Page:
B.  Once I have all the areas masked in, I adjust the bracketed raw layer to make it looks more like the tonemapped layer.  To do this, I usually adjust the brightness/contrast and hue/saturation.  Click on the the middle layer and open Image | Adjustments | Hue/Saturation and adjust to get it the masked in portion to look as close to the tonemapped portion as possible.  Once complete with that, open Image | Adjustments | Brightness/Contrast and adjust until it starts to blend with the tonemapped layer until it looks like it's part of the picture.  Usually I will have to adjust these down quite a bit, but it will all come back later in the Nik Color Efex portion of the workflow.

C. Once I'm done with this, I merge all the layers by right clicking on a layer, select Merge Visible. Then I'll restart the process again if I have other areas to mask in.

4. After masking comes the part I really enjoy and that is the Nik Color Efex portion:

A. I use the Nik Color Efex (Nik CE) plugin for Photoshop (PS).  I think the stand alone works similarly to the plugin, but it may be a pain to keep going back and forth between PS and Nik CE.  The first filter I go for is the Pro Contrast filter.  Open Nik and go to Pro Contrast and click OK.  It will create a layer on top of the original background layer.  Sometimes Nik can go a little too far when adjusting the colors so I like to keep some of the original colors and tones in it.  So I usually start by adjusting the opacity to 67% generally.  This is just a good reference point that's pleasing to the eye.  Depending on the shot, I may add more or less opacity.  Again, 67% is a good general starting point.  Next, I use Tonal Contrast the same way as the Pro Contrast.  I go about 67% with that as well.  Everything begins to look a little noisy there, but that will get cleaned up later on.  The last filter I use is Bleach Bypass, and I blend that in at about 10-15%.  Again, this is generally speaking.

B. Once this is all done, I will merge the visible layers by right clicking on the layer and selecting Merge Visible.

5. Now it's time to remove noise and sharpen it up:

A. Here I use Imagenomic's Noiseware Pro.  It installs as a plugin and works really well.  So, create a layer by hitting CTL-J.  Then go to Filter | Imagenomic | Noiseware.  I mainly use either the Default or the Weaker Noise setting.  If there's not too much noise and a lot of detail, go with the Weaker Noise setting.  The thing is phenomenal.  Sometimes I will even adjust the opacity of the layer to keep a little more detail.  After this, merge visible layers again.

B. Now to sharpen it up.  Nik Sharpener looks and works similarly to Color Efex.  I just use Output Sharpener and the defaults on that portion.  It will add another layer, but it's a little funky when it's done because the sharpener layer sometimes goes away when it's done, even though the image will be sharpened.  So, I usually go to Edit | Step Backwards in PS to get that layer back and then adjust the opacity down to around 85%, generally speaking again.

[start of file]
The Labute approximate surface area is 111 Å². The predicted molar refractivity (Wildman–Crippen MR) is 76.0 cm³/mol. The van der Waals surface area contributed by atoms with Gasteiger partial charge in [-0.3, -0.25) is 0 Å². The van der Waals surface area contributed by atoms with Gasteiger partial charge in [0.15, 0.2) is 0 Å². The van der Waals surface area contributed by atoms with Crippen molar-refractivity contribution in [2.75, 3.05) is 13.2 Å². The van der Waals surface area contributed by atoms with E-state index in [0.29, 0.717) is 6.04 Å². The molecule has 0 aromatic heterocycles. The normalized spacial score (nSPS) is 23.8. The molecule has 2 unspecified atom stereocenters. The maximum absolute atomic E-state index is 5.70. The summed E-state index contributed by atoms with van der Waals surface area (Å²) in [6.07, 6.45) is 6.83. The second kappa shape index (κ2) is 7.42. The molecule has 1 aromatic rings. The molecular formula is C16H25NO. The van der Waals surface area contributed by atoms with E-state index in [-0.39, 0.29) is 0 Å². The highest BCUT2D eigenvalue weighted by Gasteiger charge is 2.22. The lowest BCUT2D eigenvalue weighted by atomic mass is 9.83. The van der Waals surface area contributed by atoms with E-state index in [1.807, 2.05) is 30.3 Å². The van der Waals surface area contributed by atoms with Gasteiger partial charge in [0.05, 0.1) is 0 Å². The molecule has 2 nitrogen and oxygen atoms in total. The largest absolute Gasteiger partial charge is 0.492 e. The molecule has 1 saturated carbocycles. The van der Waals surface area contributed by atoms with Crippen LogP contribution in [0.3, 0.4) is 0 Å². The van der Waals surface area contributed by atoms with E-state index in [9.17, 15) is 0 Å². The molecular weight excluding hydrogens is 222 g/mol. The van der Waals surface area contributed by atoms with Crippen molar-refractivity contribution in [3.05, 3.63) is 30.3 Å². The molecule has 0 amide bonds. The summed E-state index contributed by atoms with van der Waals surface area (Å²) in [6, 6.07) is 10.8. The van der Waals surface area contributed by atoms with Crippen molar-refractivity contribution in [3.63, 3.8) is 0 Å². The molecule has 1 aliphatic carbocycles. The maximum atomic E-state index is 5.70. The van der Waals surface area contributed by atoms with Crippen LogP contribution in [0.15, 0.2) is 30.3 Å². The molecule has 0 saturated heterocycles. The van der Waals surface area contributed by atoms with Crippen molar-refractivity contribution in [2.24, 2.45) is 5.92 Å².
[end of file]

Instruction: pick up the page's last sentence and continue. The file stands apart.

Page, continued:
Now here, sometimes I'll mask out the sky with the previous layer because I usually like the really smooth look that Noiseware gives to skies, whether they are clouds or clear.  When Nik sharpens them, it can give the sky a sort of jpg "blockiness" for lack of a better term.  So, I use the same technique discussed above for masking in people or objects, only I do it with the sky here.

Merge the visible layers once more.

6.  Lastly, I'll do something I like to call "lifting the mist":

What I do is, I adjust the exposure in Photoshop ever so slightly.  I create a layer (CTL-J) and then go to Image | Adjustments | Exposure.  The settings I generally use are as follows:

Exposure: +0.08
Offset: -0.0020
Gamma: .96

These are all a general starting point for me and sometimes I'll adjust the opacity of the layer if it's too much.  Mainly this darkens the darks a little bit and brightens the brights just a hair.  Really, it darkens more than brightens and your mileage may vary.  But, once I do this, my shots usually get some added depth to them, like you could almost jump into them.  Be advised, you may lose some detail in your darks and some may not like that, but I prefer the overall look to the shot instead of having the slight detail in the dark areas.  To me, it looks as if the fog or mist has been lifted, hence my little term "lift the mist".

Merge the layers.

7.  I then usually save the file as a tif and then save another copy as a jpg for posting.

That's it!!! Thanks for reading and let me know what you think!  If you try it all or a portion of my work-flow, please let me know how it worked for you.  I'm really curious to see if others get similar results.